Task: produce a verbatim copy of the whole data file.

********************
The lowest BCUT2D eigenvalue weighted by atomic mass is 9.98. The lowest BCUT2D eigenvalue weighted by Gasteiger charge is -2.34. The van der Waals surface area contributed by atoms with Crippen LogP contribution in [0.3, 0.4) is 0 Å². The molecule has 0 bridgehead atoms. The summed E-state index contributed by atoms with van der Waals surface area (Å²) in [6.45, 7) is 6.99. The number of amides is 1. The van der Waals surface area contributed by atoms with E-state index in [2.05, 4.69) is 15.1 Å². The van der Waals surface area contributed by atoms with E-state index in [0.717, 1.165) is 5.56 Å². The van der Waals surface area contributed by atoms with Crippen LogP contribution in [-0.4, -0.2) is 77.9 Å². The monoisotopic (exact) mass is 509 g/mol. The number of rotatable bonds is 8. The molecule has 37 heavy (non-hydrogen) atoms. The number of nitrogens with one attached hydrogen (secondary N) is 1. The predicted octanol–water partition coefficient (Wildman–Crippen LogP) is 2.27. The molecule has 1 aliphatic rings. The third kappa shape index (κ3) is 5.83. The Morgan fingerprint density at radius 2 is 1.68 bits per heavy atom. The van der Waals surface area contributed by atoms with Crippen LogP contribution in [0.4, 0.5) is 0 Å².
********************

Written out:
The lowest BCUT2D eigenvalue weighted by atomic mass is 9.98. The lowest BCUT2D eigenvalue weighted by Gasteiger charge is -2.34. The van der Waals surface area contributed by atoms with Crippen LogP contribution in [0.3, 0.4) is 0 Å². The molecule has 0 bridgehead atoms. The summed E-state index contributed by atoms with van der Waals surface area (Å²) in [6.45, 7) is 6.99. The number of amides is 1. The van der Waals surface area contributed by atoms with E-state index in [2.05, 4.69) is 15.1 Å². The van der Waals surface area contributed by atoms with E-state index in [0.717, 1.165) is 5.56 Å². The van der Waals surface area contributed by atoms with Crippen LogP contribution in [-0.4, -0.2) is 77.9 Å². The monoisotopic (exact) mass is 509 g/mol. The number of rotatable bonds is 8. The molecule has 37 heavy (non-hydrogen) atoms. The number of nitrogens with one attached hydrogen (secondary N) is 1. The predicted octanol–water partition coefficient (Wildman–Crippen LogP) is 2.27. The molecule has 1 aliphatic rings. The third kappa shape index (κ3) is 5.83. The Morgan fingerprint density at radius 2 is 1.68 bits per heavy atom. The van der Waals surface area contributed by atoms with Crippen LogP contribution in [0.4, 0.5) is 0 Å².